Is Any Nurse Actually HAPPY?
- 0Nov 1, '12 by CauliflowerI'm a fairly new nurse in a hospital who is miserable. I often come home feeling chewed up and kicked around by the older nurses in my unit. When I look around, I don't see any truly happy nurses and wonder if I got in the wrong field. Very discouraged!
- 2,028 Visits
- 2Nov 1, '12 by cn2007rnThe feeling of being chewed up and kicked around will get better when your confidence grows and you have some more experience. I think some nurses are happy but the hospital is a tough area to work in, you have shift work combined w/ working holidays and weekends. It's also a lot of responsibility which can be scary to nurses at times. Maybe the nurses you work w/ haven't found their niche. But I can tell you as a nurse I am not always super cheery but I do my best to appear happy and get thru my shift. Best of luck!
- 1Nov 1, '12 by Sun0408The first 6 months of working as a RN, I felt chewed up, spit out, unappreciated etc. You name it, I felt it. But it did get soo much better. The other nurses on my unit were great tho and took me right in.. They were the only good thing on that unit. After a little over a year I left, went to a new facility and my co-workers there were awful.. Took me a long time to break the ice with them. We are all really good friends now and my old crew still go out together, give it time.. There is still hope, just be yourself
I have found that units with a high turn over rate the staff is a little more guarded for many reasons.
- 0Nov 5, '12 by MrsMommaRNI truly love my profession. Right now I am not loving the current situation I am in. I am also truly miserable.
You are not alone. This is hard sometimes. Harder than I ever thought. I know that nurses are miserable everywhere for different reasons. The turn over rate for nursing in general is high. Sadly oftentimes it is because of other co workers that are miserable themselves and end up driving nurses away.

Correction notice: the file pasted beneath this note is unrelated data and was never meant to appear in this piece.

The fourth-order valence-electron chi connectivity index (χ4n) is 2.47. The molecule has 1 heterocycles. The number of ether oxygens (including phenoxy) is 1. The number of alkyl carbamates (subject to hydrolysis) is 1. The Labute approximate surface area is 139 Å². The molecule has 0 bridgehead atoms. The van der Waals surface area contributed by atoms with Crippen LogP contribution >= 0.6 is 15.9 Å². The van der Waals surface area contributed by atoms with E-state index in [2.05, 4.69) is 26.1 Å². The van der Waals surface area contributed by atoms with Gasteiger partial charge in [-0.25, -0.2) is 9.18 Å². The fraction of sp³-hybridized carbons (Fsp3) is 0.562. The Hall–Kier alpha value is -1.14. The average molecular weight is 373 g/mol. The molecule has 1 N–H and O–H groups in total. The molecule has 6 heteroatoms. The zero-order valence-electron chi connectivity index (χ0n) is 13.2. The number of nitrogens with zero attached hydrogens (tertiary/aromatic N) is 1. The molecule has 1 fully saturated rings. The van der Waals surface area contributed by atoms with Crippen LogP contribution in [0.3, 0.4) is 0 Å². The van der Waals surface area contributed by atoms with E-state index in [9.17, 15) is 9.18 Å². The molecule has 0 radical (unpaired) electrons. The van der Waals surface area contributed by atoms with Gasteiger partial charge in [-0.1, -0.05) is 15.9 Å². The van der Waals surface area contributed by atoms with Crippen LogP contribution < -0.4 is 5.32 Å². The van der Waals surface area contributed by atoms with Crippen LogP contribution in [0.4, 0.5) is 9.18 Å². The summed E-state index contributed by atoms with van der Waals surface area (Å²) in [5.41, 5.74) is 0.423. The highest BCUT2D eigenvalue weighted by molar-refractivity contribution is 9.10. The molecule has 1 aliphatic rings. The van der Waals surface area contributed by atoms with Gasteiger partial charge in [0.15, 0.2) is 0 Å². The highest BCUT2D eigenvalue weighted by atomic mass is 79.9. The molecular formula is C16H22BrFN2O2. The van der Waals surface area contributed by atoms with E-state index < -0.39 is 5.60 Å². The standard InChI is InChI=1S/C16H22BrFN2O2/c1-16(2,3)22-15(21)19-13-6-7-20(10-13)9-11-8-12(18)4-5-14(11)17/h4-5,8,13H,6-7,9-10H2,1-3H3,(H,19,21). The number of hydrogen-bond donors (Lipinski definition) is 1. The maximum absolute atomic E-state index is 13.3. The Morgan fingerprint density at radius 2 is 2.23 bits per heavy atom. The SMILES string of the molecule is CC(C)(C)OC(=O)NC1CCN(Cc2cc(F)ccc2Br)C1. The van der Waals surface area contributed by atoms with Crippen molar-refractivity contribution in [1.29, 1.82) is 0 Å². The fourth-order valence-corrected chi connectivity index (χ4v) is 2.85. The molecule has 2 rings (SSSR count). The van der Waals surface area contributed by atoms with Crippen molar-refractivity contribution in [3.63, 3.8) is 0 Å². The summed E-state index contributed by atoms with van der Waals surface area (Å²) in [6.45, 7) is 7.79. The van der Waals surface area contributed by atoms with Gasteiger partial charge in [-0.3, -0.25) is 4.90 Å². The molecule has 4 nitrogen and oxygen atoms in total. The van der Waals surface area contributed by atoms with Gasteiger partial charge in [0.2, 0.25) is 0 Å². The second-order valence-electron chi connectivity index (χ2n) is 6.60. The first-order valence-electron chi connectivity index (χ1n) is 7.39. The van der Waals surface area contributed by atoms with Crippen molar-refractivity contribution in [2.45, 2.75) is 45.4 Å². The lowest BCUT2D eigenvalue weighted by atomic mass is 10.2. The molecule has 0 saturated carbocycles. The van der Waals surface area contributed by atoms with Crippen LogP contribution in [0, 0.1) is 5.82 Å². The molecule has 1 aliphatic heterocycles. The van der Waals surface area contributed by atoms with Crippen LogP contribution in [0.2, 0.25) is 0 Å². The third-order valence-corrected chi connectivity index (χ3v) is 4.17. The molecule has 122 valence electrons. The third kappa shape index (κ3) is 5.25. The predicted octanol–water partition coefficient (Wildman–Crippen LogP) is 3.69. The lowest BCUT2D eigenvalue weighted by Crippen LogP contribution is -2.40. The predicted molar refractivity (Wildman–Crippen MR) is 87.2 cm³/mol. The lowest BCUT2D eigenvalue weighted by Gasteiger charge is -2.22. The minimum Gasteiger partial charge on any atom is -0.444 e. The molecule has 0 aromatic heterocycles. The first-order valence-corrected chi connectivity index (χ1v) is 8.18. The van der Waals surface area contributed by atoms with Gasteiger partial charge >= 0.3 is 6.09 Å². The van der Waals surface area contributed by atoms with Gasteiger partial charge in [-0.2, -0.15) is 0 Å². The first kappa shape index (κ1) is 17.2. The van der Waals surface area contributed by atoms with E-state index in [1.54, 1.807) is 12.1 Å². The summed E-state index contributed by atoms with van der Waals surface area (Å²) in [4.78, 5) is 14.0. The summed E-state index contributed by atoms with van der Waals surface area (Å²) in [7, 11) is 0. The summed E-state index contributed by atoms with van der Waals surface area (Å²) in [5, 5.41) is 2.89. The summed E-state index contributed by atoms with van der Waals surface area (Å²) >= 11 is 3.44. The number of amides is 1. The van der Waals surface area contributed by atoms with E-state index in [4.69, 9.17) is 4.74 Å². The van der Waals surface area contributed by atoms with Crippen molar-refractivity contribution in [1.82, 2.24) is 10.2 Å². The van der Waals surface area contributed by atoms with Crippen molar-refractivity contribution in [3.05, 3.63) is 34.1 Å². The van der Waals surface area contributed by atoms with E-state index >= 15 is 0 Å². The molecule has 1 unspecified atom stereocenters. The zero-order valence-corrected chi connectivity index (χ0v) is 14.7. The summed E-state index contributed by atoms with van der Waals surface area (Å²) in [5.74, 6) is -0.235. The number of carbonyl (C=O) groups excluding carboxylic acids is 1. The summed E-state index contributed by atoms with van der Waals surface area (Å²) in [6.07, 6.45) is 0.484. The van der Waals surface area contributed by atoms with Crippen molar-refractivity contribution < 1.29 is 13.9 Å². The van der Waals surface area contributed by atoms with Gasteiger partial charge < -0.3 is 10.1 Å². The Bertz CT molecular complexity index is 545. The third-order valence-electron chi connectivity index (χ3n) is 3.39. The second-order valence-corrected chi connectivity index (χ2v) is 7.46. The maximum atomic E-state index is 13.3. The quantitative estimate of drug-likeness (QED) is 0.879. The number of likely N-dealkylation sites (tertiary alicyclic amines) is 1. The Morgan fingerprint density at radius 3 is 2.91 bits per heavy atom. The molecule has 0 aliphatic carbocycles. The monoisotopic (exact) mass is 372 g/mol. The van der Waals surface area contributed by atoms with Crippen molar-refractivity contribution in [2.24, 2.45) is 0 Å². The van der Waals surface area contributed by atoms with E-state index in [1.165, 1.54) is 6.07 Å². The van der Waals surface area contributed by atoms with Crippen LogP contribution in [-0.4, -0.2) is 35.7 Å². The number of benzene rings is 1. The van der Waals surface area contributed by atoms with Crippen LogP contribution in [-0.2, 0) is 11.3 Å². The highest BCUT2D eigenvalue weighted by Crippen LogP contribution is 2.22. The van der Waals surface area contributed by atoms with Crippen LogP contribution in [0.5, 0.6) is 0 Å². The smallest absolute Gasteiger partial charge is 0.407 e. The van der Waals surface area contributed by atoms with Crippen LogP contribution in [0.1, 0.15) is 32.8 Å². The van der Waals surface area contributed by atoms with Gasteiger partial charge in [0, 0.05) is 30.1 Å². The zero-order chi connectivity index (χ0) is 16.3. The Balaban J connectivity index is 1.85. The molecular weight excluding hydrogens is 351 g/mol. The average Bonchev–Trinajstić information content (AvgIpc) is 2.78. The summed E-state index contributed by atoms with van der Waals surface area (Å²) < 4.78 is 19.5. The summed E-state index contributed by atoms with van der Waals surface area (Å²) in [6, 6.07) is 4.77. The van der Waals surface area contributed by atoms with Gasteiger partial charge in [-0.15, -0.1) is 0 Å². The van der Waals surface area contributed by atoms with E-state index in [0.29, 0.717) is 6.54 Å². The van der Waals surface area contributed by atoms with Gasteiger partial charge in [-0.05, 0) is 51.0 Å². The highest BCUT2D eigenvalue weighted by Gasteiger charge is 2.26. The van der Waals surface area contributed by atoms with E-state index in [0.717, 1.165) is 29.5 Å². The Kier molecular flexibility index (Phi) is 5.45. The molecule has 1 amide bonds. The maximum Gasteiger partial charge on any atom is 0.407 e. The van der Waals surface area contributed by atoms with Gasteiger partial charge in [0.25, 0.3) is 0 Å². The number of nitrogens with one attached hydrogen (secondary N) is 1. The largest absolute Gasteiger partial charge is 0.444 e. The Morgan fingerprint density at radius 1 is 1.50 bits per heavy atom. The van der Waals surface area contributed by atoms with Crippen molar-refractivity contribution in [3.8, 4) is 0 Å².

All you can do is focus on you and your nursing practice. If you truly feel you can't tolerate where you are there are so many other places you can go.
Some people are not happy unless they are making those around them just as miserable as they are.
- 0Nov 6, '12 by Life_is_good_1973The good thing about nursing is the options available. I worked in a hospital from 2003 to 2005 as an apprentice nurse while attending nursing school, then transitioned into my role of RN in the ICU. While I liked my job, there were many things about it that stressed me the hell out. I left that unit to work in a smaller ICU closer to home and it was even worse. The nurses there were pretty awful and I added to it by going through some pretty horrific stuff myself. I was out of nursing for about a year and when I returned, I went back to work in a dialysis clinic. I liked the job and I loved the patients. I hated the hours and the nurse I worked alongside (she was entitled and lazy). The manager was brand new and had never run a facility before, the facility itself was new and going through growing pains.
My husband, who has worked for the state for the past 11 years, urged me to apply for some of the state nursing jobs. I did and ended up in an outpatient psychiatric medication clinic. I've been here since July 2009 and about 90% of the time, I LOVE my job. The other 10% is simply when I have grumpy days and really exhausting clients (ones with borderline personality disorder or substance abusers). I have an amazing supervisor, great coworkers, and get to spend 15-30 min with each of my patients on a one-on-one basis, which is great because I am able to actually do some patient education, which is my first love (I wanted to be a teacher when I was younger). I love my schedule, which is something I never thought I could work as an RN (7am to 4pm, no holidays, no weekends) and my pay is $30/hr, which isn't too shabby for the area I live. I'm a pretty happy camper and can't imagine ever working in a hospital setting again. So yes, I'm a happy nurse.
- 2Nov 6, '12 by PsychcnsI am very happy being a nurse. I have a masters, work outpatient,prescribe meds, do 30 minute med checks where I get to do counseling and education. good coworkers.
I have worked in many roles in nursing. Once you get experience, you have a lot of options.
The early years were the hardest, finding my niche (for me, psych), and I have had some stressful jobs. But once you get experience, you can move around, go back to school. It is a great profession!!
- 1Nov 6, '12 by ree_430It's normal to feel like that at first, but this feeling should not last! It may not be that you should question whether you went into the right field, but more of "did I chose employment in the right place." I've heard horror stories on how cruel seasoned nurses have been to the newer nurses. Maybe you should talk with the individuals who you feel are making you miserable. I'm happy to say that I LOVE BEING A NURSE!! It's so rewarding to help someone and I love how it makes me feel.